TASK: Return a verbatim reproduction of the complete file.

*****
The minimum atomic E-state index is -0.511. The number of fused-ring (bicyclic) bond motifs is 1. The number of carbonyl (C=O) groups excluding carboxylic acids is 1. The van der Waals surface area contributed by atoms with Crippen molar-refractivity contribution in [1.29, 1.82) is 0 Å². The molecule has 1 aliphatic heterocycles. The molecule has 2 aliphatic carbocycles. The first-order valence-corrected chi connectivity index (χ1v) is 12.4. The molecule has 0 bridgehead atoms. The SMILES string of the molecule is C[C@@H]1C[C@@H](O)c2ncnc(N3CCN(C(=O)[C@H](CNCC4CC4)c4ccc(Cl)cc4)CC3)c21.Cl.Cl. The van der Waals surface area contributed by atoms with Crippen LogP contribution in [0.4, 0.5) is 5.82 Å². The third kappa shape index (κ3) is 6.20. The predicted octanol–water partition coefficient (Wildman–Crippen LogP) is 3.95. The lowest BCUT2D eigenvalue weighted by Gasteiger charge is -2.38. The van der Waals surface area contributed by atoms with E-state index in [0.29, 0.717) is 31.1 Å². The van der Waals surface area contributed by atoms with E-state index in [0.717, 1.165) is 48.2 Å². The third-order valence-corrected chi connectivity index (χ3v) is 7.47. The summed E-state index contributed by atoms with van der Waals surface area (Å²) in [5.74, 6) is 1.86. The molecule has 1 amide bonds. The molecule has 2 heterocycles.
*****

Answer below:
The minimum atomic E-state index is -0.511. The number of fused-ring (bicyclic) bond motifs is 1. The number of carbonyl (C=O) groups excluding carboxylic acids is 1. The van der Waals surface area contributed by atoms with Crippen molar-refractivity contribution in [1.29, 1.82) is 0 Å². The molecule has 1 aliphatic heterocycles. The molecule has 2 aliphatic carbocycles. The first-order valence-corrected chi connectivity index (χ1v) is 12.4. The molecule has 0 bridgehead atoms. The SMILES string of the molecule is C[C@@H]1C[C@@H](O)c2ncnc(N3CCN(C(=O)[C@H](CNCC4CC4)c4ccc(Cl)cc4)CC3)c21.Cl.Cl. The van der Waals surface area contributed by atoms with Crippen LogP contribution in [0.4, 0.5) is 5.82 Å². The third kappa shape index (κ3) is 6.20. The predicted octanol–water partition coefficient (Wildman–Crippen LogP) is 3.95. The lowest BCUT2D eigenvalue weighted by Gasteiger charge is -2.38. The van der Waals surface area contributed by atoms with E-state index in [0.29, 0.717) is 31.1 Å². The van der Waals surface area contributed by atoms with E-state index in [0.717, 1.165) is 48.2 Å². The third-order valence-corrected chi connectivity index (χ3v) is 7.47. The summed E-state index contributed by atoms with van der Waals surface area (Å²) in [5.74, 6) is 1.86. The molecule has 1 amide bonds. The molecule has 2 heterocycles.